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Film / Cinderella (1947)

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Zolushka and the F.G.

Cinderella (Зо́лушка, "Zolushka") is a 1947 film directed by Nadezhda Kosheverova and Mikhail Shapiro, produced in Josef Stalin's Soviet Union.

It is on the whole a highly faithful adaptation of the "Cinderella" fairy tale as it originally appeared in the works of Charles Perrault. Cinderella, or rather Zolushka in this version, is suffering under an evil stepmother and two bitchy stepsisters who make her dress in rags and do scullery work. Her father, still alive in this version, is a spineless weakling who allows his wife to dominate him and persecute his daughter.

This state of affairs is upended when the king proclaims a dress ball. Cinderella's father, the royal forester, gets to go, as do the stepmother and her daughters Anna and Marianna. Cinderella of course does not get to go, her stepmother cruelly loading her up with chores to make sure she doesn't have time even to look at the ball from afar. Cue the fairy godmother, who works some magic with mice and pumpkins...


  • The Apprentice: In this version the Fairy Godmother is followed around by an apprentice, a boy who is training to become a wizard. The boy actually does a lot of the magic, like when he whisks the prince back to the castle at the end.
  • The Cake Is a Lie: As in the original fairy tale and many adaptations, the stepmother says that sure Zolushka can go to the ball, but only if she accomplishes an enormous amount of chores first, like sorting a whole summer's worth of beans.
  • Catchphrase: The apprentice is constantly repeating "I'm not a wizard, I am still learning".
  • Dance of Romance: Where Zolushka first falls in love with the prince.
  • Dances and Balls: Lots of Costume Porn!
  • Diabolus ex Machina: Zolushka checks the clock and sees that it's 10:45, so she has plenty of time to relax with the prince. Then the Apprentice tells her the king had ordered to set the clocks an hour back, because he wants the guests to stay longer. Zolushka has to beat a hasty retreat.
  • The End: Ends with the goofy king finally carrying through on his constant threats to abdicate. He gives the wig and crown to his page boy, then says that the Prince and Zolushka will have a baby girl and that said girl will eventually marry the page boy. He talks about how kind and generous the page boy/new king is, and about the page boy's tender feelings. Then he says "I love these wonderful feelings, which will never come to an—", and then he looks straight at the camera and says "—end." This is followed immediately by the closing "The End" title card (Russian конец, "konets").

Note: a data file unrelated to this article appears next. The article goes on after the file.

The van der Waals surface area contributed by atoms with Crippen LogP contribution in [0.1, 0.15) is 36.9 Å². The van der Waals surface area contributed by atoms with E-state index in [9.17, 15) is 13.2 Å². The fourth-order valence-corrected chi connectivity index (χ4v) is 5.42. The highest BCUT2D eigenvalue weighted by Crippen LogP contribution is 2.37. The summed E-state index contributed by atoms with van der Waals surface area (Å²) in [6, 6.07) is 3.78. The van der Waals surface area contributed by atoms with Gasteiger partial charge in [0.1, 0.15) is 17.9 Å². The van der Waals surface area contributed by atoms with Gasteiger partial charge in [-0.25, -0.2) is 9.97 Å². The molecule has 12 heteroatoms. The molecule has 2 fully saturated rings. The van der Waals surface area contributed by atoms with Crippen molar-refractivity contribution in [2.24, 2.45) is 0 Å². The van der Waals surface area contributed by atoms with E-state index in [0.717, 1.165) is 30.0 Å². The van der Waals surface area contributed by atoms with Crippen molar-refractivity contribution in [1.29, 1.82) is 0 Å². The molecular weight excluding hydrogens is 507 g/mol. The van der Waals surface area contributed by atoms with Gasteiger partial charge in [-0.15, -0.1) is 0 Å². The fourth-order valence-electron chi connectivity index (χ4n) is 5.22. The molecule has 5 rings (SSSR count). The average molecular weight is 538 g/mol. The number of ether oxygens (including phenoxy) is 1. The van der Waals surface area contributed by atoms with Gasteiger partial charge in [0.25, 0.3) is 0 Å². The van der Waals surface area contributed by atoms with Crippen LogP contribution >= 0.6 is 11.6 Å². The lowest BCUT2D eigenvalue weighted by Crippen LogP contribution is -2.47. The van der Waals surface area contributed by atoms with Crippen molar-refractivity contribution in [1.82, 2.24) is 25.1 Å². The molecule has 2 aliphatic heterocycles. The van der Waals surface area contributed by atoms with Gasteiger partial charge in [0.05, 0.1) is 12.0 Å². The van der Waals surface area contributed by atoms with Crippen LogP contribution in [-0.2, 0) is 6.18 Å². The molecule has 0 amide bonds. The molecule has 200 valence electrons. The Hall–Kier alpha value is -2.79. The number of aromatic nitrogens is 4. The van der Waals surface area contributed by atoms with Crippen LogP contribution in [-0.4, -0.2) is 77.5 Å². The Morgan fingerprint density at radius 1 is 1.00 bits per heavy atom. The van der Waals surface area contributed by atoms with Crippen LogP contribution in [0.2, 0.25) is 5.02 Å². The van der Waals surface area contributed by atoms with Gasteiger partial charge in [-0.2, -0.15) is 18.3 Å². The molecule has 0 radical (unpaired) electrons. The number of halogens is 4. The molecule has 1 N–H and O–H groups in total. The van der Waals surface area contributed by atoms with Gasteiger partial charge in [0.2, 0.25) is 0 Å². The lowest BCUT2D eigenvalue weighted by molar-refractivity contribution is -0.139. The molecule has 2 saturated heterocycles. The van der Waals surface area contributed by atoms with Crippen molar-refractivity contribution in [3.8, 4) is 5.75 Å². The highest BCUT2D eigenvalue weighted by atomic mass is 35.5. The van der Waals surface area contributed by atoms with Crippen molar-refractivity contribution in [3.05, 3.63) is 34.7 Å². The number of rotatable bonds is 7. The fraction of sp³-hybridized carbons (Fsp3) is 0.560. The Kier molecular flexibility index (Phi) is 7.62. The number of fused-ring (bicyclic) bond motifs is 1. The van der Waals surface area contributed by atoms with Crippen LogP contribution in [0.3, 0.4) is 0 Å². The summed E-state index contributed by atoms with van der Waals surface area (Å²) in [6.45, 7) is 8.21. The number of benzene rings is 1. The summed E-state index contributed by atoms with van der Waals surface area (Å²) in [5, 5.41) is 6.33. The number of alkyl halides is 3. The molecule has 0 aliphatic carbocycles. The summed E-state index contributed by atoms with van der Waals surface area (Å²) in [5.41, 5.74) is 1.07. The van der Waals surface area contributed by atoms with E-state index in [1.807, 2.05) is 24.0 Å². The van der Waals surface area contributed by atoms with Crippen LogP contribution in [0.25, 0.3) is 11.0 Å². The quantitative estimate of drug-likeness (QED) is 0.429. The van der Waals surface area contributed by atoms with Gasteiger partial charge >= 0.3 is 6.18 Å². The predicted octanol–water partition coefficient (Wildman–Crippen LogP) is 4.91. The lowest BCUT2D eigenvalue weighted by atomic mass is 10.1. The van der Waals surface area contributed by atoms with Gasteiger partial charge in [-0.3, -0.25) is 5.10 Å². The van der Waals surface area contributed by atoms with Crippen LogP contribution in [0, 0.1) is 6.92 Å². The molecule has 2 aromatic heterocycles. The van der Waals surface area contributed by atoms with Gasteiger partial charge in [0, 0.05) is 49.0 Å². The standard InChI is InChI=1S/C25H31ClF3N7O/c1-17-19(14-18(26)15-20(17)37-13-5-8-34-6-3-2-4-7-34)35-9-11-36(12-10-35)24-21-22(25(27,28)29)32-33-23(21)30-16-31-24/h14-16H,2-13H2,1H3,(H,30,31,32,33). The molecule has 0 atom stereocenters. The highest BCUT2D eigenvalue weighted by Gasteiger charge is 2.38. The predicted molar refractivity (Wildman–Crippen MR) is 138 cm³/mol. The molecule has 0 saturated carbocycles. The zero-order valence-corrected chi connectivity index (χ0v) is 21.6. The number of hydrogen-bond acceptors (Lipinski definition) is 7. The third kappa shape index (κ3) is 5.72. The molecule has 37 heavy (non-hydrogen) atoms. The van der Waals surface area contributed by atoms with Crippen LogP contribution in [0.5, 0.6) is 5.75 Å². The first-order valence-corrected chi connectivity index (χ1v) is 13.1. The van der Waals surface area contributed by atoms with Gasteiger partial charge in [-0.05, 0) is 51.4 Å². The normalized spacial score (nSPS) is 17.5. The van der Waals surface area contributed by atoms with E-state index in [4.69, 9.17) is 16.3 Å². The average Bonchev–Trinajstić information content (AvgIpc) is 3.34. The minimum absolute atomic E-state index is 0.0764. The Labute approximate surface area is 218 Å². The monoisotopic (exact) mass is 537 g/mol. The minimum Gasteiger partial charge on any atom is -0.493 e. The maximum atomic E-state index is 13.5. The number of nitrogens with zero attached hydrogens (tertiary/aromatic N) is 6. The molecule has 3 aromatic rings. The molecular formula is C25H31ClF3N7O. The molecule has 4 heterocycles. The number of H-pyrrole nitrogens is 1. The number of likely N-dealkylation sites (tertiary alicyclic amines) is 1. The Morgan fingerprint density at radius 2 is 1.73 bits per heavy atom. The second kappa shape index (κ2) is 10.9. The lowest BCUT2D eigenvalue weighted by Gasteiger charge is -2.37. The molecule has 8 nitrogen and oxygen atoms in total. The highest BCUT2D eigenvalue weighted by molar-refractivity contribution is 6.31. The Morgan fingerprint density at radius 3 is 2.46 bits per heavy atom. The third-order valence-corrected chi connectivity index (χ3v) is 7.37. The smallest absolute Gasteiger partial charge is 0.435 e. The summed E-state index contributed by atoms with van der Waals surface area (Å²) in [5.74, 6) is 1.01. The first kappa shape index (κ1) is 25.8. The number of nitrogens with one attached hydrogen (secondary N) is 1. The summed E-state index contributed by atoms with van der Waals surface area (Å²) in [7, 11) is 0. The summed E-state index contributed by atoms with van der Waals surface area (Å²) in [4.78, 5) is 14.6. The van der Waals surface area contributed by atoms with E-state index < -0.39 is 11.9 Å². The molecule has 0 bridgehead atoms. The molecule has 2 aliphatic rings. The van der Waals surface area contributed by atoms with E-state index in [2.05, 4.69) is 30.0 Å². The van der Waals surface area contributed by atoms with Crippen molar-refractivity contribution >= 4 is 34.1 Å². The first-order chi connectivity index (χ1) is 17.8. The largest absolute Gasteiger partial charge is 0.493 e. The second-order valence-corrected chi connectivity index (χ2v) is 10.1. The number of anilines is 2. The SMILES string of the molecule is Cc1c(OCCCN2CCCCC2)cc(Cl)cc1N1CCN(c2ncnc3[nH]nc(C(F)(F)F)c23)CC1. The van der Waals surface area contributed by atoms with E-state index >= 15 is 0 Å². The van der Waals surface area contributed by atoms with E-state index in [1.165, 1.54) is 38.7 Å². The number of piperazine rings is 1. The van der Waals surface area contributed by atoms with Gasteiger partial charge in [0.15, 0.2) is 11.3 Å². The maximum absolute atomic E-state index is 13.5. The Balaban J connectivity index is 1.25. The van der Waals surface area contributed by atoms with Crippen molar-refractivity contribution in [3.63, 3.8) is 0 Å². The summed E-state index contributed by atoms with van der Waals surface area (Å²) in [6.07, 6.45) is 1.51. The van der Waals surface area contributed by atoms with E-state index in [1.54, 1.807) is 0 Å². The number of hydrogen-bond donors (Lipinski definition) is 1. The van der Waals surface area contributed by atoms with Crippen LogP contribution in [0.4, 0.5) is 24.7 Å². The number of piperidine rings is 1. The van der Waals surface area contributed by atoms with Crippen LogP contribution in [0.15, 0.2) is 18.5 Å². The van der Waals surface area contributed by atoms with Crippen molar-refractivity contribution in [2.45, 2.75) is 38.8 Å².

• Fairy Godmother: How did you guess? Oddly, Zolushka already knows the fairy godmother and has met her before; on a prior visit the fairy godmother came out from behind the fireplace. This of course makes one wonder why the F.G. hasn't helped Zolushka until now she implies that it's because of the stepmother's powerful "connections," which she claims are the only reason why she hasn't turned her into a frog.
  • The Film of the Book: While the father is still alive in the earliest versions of this tale (both Perrault and the Brothers Grimm), virtually all latter-day adaptations kill the father off to explain why he doesn't protect his daughter. This is a rare example of an adaptation that has the father still alive; he's just a wimp who lets his wife push him and his daughter around.
  • The Girl Who Fits This Slipper: Subverted. The prince's palace guard goes out, like in all versions of this story, looking for the match. But with Zolushka's help, Anna the older sister manages to cram her foot into it. Eventually Anna is exposed as an impostor when she stumbles at court and the shoe pops off. Zolushka never does put the shoe on. She eventually proves who she is by producing the matching shoe.